Tips to prevent unwanted weeds.

May 23, 2018 | Blog

It’s really the age old question….

“How can I prevent these unwanted weeds?!?”

Well, in order to prevent weeds, you must understand a few things (since they come in all shapes and sizes). In this blog post we’ll look into a few different elements that should play a part in your weed prevention strategy.

Identify where they are coming from.

Weeds grow for a variety of reasons. A few of them include:

  • They weren’t removed completely during last year’s gardening. This means that you may have plucked what you saw in your garden or lawn, but left the roots of the weeds still planted in the soil.
  • Is your garden or yard near woods or other non-landscaped areas? Often times these areas can pollinate your lawn with seeds (carried by the wind or hungry birds).
  • How dense is your lawn? If your lawn has lower density, meaning the grass isn’t as thick as it could be, there would be many areas that seeds could settle directly in the soil. In some ways this allows weeds to plant themselves without anything blocking their paths.

Where are the weeds located?

One common mistake that is made with weed removal is the assumption that you can use the same type of prevention regardless of location (lawn, garden, flower pot, etc.). It’s essential that you understand that not all locations are created equal, and that not every solution will work for every location (certain solutions may be harmful to the plants you’d actually like to protect). So, before you do any prevention, really get an understanding of the location of your weed problem, and ask questions about the other living items you will need to protect in that area.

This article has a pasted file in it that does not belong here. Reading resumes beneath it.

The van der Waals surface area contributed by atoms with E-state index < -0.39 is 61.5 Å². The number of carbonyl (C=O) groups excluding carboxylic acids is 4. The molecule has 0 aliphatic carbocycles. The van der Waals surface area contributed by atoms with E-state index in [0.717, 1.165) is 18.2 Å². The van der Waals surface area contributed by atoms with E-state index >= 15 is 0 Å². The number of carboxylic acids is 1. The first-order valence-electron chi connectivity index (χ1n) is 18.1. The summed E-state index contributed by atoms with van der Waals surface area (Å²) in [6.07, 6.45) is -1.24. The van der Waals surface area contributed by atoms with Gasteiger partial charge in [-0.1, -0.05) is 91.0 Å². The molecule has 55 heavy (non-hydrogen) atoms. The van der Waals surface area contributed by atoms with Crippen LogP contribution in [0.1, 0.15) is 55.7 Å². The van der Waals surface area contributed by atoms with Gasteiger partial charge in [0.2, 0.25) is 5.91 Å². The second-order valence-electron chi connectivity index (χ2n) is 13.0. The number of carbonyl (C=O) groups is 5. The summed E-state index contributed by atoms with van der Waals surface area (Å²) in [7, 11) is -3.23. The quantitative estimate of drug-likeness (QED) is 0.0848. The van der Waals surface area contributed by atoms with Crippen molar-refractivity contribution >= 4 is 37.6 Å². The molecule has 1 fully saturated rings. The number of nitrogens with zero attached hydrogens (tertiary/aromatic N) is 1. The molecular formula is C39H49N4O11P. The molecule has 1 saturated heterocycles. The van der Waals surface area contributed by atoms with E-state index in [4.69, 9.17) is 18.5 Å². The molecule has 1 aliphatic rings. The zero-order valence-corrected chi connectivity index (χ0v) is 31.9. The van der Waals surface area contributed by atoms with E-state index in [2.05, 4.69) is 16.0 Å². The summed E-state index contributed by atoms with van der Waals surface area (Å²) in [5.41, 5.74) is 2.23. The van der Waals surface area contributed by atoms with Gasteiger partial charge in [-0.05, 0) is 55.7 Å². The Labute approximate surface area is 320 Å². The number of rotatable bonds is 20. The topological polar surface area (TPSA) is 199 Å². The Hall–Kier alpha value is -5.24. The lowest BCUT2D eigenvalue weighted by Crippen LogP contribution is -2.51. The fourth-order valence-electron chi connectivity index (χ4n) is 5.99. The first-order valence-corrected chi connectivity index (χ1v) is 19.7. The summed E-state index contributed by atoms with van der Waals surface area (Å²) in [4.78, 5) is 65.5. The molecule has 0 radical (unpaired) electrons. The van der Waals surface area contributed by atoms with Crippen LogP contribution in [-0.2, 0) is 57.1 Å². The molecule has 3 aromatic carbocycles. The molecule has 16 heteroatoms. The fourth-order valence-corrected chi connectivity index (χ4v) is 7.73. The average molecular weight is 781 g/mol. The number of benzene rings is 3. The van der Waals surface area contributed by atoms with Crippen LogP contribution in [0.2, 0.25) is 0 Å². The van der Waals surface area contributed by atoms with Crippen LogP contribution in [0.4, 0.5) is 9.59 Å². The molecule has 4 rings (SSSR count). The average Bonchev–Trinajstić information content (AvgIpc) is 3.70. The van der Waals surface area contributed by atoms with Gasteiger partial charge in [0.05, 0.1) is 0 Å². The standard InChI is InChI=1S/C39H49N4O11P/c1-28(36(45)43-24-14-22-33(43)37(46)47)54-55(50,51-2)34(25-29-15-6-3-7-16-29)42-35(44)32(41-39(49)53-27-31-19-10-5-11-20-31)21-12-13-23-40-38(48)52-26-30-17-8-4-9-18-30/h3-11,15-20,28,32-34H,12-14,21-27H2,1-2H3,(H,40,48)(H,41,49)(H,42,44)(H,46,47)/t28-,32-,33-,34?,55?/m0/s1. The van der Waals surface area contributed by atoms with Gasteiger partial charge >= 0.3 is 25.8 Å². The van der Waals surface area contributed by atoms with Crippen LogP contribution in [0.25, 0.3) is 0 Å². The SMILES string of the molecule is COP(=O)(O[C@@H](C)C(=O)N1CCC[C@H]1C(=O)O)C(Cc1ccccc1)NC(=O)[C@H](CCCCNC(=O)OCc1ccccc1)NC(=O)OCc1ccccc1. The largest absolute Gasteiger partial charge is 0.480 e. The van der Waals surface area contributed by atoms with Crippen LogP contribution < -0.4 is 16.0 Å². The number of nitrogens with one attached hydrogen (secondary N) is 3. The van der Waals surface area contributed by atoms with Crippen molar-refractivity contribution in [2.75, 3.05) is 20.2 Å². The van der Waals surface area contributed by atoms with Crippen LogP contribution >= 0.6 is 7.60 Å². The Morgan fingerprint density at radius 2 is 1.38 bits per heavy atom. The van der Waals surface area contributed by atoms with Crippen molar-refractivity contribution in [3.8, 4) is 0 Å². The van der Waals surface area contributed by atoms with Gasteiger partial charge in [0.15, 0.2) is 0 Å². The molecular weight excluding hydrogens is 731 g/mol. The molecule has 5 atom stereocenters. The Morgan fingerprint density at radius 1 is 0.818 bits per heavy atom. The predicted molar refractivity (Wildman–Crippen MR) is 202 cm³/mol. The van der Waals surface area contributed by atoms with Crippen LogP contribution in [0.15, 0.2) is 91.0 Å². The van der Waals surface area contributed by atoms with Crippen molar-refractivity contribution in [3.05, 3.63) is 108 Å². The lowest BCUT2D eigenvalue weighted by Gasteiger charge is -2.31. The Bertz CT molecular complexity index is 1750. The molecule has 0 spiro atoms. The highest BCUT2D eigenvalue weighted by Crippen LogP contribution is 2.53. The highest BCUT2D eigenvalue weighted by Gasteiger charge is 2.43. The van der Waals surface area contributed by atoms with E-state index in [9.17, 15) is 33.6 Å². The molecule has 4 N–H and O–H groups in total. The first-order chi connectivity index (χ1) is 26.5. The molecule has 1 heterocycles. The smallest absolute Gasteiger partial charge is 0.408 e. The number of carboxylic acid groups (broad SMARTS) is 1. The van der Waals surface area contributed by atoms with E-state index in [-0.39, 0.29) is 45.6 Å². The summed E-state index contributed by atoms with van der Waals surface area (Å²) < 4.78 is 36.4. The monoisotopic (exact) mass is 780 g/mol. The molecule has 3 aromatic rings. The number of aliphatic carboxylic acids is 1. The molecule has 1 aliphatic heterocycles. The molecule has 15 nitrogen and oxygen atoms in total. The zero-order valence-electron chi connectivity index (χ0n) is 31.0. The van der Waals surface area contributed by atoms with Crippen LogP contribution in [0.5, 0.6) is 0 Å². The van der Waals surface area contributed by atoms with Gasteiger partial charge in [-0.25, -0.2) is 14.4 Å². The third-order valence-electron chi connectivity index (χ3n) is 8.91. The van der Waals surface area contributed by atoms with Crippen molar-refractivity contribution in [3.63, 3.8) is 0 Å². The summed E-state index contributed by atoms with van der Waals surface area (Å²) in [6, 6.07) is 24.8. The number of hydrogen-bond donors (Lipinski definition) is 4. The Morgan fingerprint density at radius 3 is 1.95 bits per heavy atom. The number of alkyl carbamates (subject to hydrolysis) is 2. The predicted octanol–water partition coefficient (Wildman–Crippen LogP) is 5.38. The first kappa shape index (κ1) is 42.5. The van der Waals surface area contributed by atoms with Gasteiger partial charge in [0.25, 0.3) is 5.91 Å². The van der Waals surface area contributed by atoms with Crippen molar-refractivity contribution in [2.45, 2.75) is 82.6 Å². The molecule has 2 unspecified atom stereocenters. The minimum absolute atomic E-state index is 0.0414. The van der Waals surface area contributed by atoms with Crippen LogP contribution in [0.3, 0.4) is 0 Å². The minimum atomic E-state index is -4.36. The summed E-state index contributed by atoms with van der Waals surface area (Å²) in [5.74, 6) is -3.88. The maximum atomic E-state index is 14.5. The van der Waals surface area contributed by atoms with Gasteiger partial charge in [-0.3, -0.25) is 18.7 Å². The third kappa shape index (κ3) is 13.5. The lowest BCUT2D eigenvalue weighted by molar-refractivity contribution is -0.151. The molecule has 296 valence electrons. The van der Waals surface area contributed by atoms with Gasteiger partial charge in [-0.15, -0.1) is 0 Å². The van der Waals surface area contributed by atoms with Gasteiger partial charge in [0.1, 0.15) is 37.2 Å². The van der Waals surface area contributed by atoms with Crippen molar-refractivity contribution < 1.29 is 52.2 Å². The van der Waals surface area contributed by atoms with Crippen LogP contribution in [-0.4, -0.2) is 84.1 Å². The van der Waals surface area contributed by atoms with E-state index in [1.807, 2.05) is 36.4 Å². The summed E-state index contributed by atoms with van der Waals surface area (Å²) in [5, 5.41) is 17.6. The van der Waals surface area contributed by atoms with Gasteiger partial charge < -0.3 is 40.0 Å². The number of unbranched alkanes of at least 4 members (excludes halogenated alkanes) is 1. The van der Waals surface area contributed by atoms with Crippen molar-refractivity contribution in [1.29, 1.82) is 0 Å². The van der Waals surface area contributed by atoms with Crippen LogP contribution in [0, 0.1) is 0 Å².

Then, determine the best approach to combating them.

Upon identifying the source and location of your weeds (note: there are more than the above noted elements), you can look into some prevention. The two main ways that you can prevent weeds include:

  • Pre-emergent controls: Pre-emergent controls act as a barrier to prevent unwanted weeds from planting themselves within your landscape.
  • Post-emergent controls: Post-emergent controls are designed to come in contact with existing weeds (essentially, the product must be within contact with the weed enough to extinguish it).

But understand, the science is difficult.

There’s a reason why people get a four year degree in turf management (or turf science). The reality is that there is a lot to know and understand, and sometimes it’s difficult to know what to do or not do (or what type of pre or post-emergent control to use). If you feel a little overwhelmed with your landscape’s weed problem, let our team of qualified professionals help. With our FREE estimate, you’ll learn what the problem really is and how we can best prevent it. Just click here to start.

Cheers to no weeds this Summer, and you being able to enjoy your beautiful lawn.

-TGC Team

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